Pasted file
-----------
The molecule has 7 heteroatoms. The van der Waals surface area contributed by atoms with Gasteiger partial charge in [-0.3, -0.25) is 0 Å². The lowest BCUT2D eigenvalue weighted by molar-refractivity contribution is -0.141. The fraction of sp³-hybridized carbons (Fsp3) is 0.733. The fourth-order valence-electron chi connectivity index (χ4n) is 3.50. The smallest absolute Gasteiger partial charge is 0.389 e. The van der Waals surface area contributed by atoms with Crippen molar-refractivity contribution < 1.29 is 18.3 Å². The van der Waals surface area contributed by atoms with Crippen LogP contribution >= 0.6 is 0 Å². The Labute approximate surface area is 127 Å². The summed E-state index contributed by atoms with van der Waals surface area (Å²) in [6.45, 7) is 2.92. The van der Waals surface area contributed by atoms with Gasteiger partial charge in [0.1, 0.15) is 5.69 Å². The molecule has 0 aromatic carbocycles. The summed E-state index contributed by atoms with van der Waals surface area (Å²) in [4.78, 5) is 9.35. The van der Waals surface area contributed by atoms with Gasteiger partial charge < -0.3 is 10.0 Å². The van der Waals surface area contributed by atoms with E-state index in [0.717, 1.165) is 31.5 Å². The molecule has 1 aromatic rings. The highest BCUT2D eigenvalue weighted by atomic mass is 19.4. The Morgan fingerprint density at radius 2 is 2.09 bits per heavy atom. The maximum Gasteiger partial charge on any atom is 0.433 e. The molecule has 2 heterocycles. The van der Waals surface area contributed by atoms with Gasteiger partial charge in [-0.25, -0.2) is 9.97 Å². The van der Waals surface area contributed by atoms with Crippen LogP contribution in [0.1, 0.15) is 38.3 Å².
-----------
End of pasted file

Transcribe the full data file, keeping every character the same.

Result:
The molecule has 7 heteroatoms. The van der Waals surface area contributed by atoms with Gasteiger partial charge in [-0.3, -0.25) is 0 Å². The lowest BCUT2D eigenvalue weighted by molar-refractivity contribution is -0.141. The fraction of sp³-hybridized carbons (Fsp3) is 0.733. The fourth-order valence-electron chi connectivity index (χ4n) is 3.50. The smallest absolute Gasteiger partial charge is 0.389 e. The van der Waals surface area contributed by atoms with Crippen molar-refractivity contribution < 1.29 is 18.3 Å². The van der Waals surface area contributed by atoms with Crippen LogP contribution >= 0.6 is 0 Å². The Labute approximate surface area is 127 Å². The summed E-state index contributed by atoms with van der Waals surface area (Å²) in [6.45, 7) is 2.92. The van der Waals surface area contributed by atoms with Gasteiger partial charge in [0.1, 0.15) is 5.69 Å². The molecule has 0 aromatic carbocycles. The summed E-state index contributed by atoms with van der Waals surface area (Å²) in [4.78, 5) is 9.35. The van der Waals surface area contributed by atoms with Gasteiger partial charge < -0.3 is 10.0 Å². The van der Waals surface area contributed by atoms with E-state index in [0.717, 1.165) is 31.5 Å². The molecule has 1 aromatic rings. The highest BCUT2D eigenvalue weighted by atomic mass is 19.4. The Morgan fingerprint density at radius 2 is 2.09 bits per heavy atom. The maximum Gasteiger partial charge on any atom is 0.433 e. The molecule has 2 heterocycles. The van der Waals surface area contributed by atoms with Gasteiger partial charge in [-0.25, -0.2) is 9.97 Å². The van der Waals surface area contributed by atoms with Crippen LogP contribution in [0.1, 0.15) is 38.3 Å².